Autism spectrum disorder (ASD) and autism are both general terms for a group of complex disorders of brain development. These disorders are characterized, in varying degrees, by difficulties in social interaction, verbal and nonverbal communication and repetitive behaviors. They include autistic disorder, Rett syndrome, childhood disintegrative disorder, pervasive developmental disorder-not otherwise specified (PDD-NOS) and Asperger syndrome.
According to Autism Speaks, with the May 2013 publication of a new diagnostic manual, these autism subtypes will be merged into one umbrella diagnosis of ASD. “ASD can be associated with intellectual disability, difficulties in motor coordination and attention and physical health issues such as sleep and gastrointestinal disturbances. Some persons with ASD nonetheless excel in visual skills, music, math and art,” according to the Autism Speaks website.
Autism appears to have its roots in very early brain development. However, the most obvious signs of autism and symptoms of autism tend to emerge between 2 and 3 years of age. Autism Speaks continues to fund research on effective methods for earlier diagnosis, as early intervention with proven behavioral therapies can improve outcomes. Increasing autism awareness is a key aspect of this work and one in which our families and volunteers play an invaluable role.
Healthcare providers who work with people diagnosed with the spectrum of autism disorders are among the most highly specialized in the healthcare workplace. They understand that each individual with autism is unique and while some demonstrate exceptional abilities in visual skills, music and academic skills, and can live independently, others with autism have significant disability and cannot live alone.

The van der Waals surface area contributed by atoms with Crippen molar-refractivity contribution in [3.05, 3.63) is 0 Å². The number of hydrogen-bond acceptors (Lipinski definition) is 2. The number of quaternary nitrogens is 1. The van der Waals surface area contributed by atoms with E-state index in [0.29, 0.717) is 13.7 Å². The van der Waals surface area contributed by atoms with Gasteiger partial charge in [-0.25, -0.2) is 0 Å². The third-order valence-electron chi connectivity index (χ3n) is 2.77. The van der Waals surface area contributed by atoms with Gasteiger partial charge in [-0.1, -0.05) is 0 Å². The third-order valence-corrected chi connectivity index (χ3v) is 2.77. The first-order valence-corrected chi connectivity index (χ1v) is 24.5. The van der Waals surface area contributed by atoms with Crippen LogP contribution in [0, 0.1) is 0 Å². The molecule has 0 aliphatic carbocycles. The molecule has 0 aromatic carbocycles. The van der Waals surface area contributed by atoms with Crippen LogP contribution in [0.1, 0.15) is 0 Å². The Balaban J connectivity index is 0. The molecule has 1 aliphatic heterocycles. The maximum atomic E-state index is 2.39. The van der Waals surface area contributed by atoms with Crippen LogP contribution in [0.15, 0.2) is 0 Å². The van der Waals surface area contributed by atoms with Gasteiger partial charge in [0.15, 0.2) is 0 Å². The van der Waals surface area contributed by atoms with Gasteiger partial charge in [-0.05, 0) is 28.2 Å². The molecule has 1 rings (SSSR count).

Autism Awareness Month gives significant and necessary attention to the growing numbers of people diagnosed with autism and to the professionals who have found it important enough to make autism work their lifetime pursuit. Thank you to all of our clients who work in the field of Autism. We know some days it may be a challenge, but your work and help in this field is exceptional.
Keep in mind that from time to time, counselors and therapists working with patients who have Autism, may come across an unwanted lawsuit from time to time due to the nature of the business. If this should happen to you, it is important to have protection for your license and career. Professional Liability insurance will keep you protected and help you fight for your career should a lawsuit ever be filed against you, no matter what the reason is behind the lawsuit.